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Reality TV Shows; Ethics in Entertainment

Updated on September 18, 2010

Better Than a Drama

Murder, scandal, divorce, suicide, and money issues. Nope, this is not a soap opera or a Nora Robert's Lifetime TV movie. This all a reality within the reality TV world. What happens on-screen is mild compared to what happens off-screen in the lives of many reality TV stars. There is not doubt that questions are surfacing about how reality stars are chosen and screened or transitioned and counseled back into the realreal world. It isn't too much different than unethical psychology experiment gone wrong.

Divorce: To date, most reality couples have moved on with life off screen, ending in divorce. Jon and Kate of "Jon and Kate Plus 8" have crumbled and grown apart despite having eight kids to think about. The show was originally an inspiration to overwhelmed families with kids and any mother. Now, reality has reared it's ugly head.

Murder & Suicide: A contestant/finalist (Ryan Jenkins), probably the most handsome contestant on VH1's "Meagan Wants a Millionaire" murdered his ex-wife in real life, then found dead by his own hand in a hotel room. The show was taken off air before mid season had aried- obviously.

Tax Evasion: First "Survivor" Winner Richard Hatch Released From Jail Early To Enter Halfway House.

Ethics: We all the saw the unethical scandal unravel in the news headlines: "Octuplet mom on welfare." " No job, living with her parents, and keeps having babies." "How did she get the money to have all 8 of her eggs fertilized?" A lack of ethics in this story so of course a network is picking it up for a reality TV show starring the octuplet mom. Do wrong and you'll get your own TV show.

Reality TV Reflects Our Society

Psychologically speaking, most reality tv shows are less ethical than psychology studies before the mid-seventies. In some of these studies, such as Stanford's 1971 Zimbardo simulated prison study had to be counseled long-term and still suffer today. Based on effects many psychological studies (also Milgram's shock study) were causing, there had to rules and regulations in place. Today's reality shows would not stand a chance if submitted to the American Psychological Association or Institutional Review Board. These committees are designed to monitor research done on humans for the safety and sanity of the individual. It seems if a researcher wants to run an unethical social study, they can do so on a reality tv program.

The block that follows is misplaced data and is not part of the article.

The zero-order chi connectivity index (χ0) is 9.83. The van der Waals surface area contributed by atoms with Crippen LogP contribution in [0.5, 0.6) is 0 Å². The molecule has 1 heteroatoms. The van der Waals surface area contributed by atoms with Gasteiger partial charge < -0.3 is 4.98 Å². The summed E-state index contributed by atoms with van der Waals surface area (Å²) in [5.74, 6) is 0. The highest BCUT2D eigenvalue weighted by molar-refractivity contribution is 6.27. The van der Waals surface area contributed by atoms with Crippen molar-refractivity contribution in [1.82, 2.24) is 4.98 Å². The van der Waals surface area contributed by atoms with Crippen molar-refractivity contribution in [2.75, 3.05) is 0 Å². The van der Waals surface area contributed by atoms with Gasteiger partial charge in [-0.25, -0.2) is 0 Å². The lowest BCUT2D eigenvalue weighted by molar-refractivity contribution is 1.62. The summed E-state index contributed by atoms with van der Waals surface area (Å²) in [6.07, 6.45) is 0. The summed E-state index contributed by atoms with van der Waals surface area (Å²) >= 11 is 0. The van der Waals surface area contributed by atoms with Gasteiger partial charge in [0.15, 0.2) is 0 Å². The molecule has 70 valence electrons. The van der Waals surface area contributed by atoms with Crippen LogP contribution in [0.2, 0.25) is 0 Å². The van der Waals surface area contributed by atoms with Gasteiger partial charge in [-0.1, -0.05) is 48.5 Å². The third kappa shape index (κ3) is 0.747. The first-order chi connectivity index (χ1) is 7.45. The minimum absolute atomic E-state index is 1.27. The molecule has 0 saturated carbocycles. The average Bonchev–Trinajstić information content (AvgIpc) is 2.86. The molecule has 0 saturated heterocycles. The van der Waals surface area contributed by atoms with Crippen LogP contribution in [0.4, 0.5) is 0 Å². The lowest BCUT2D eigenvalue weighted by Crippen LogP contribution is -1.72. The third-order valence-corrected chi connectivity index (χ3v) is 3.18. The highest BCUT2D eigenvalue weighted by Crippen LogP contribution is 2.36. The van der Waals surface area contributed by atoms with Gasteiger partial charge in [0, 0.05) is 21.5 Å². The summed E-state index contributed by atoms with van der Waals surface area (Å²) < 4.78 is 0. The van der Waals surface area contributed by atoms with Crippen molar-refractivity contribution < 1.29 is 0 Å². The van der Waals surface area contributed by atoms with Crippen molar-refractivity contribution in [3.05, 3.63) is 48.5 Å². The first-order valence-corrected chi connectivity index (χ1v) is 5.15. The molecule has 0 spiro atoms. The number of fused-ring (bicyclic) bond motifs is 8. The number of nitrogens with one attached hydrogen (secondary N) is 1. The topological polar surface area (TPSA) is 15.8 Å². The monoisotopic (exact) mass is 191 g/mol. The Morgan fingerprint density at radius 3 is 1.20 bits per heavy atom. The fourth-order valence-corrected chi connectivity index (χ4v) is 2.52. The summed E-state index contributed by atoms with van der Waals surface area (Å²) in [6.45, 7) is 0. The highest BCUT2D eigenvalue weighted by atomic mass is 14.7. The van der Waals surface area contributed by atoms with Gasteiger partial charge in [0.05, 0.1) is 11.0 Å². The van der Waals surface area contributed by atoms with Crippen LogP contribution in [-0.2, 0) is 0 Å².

In light of possible consequences of subjecting one's self to voluntary psychological (sometimes physical) torture, do we dare ask if there isn't anything many people would do to ruin their lives for a glimpse of the limelight? Have we faded in our personal lives so much that we need an audience to tell us we (and our lives) are important?

We are quickly evolving into a desensitized society as reflected in what we call entertainment (reality shows). We drive more than we walk- we are in mobile bubbles easily cussing and honking at the guy next to us without a thought in the world about that person being human. We text or email our friends and family substantially more than we talk to them in person or even a good ol' fashioned phone call.

Reality tv shows can't possibly be what we seek for escaping our reality and sitting down to a relaxing evening at home. What value do these shows bring in our lives? Do we revel in the darker side of human nature. Are some better than others?


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    • izettl profile image

      Lizett 8 years ago from The Great Northwest

      triplet mom~ When reality tv first started, it was almost innocent entertainment, but now the off-screen reality is most of the entertainment. Viewers are more interested in how much being on tv has screwed up the reality star's life for real. Sad really.

      I wrote this hub because I was totally disturbed to find out the same network that shows Biggest Loser (a show that may help people) has picked up a reality series starring the octuplet mom.

    • Triplet Mom profile image

      Triplet Mom 8 years ago from West Coast

      Great hub. It makes a person wonder how bad does it have to get before money and ratings are not the top concern? Seems like reality tv is heading in a very dark direction.

    • izettl profile image

      Lizett 8 years ago from The Great Northwest

      THanks for the comments! What's interesting is throughout my psychology schooling I had to conduct real and ficticious experiments and ethics was always a concern. Then I would watch reality shows, getting increasingly popular when I was in school, and wonder how they were getting away with messing with people's lives not even for the benefit of social or psychological science, but merely for entertainment.

      Ratings/money is the top concern.

    • shamelabboush profile image

      shamelabboush 8 years ago

      I think who thought of the reality show didn't caer much about ethics, they only cared about the money gains and fame... Great one dear.

    • sabu singh profile image

      sabu singh 8 years ago

      Thank you for this interesting Hub Izettl. You have raised some valid issues.

      My daughter is currently producing a Reality Show. I am sure she would like to read this.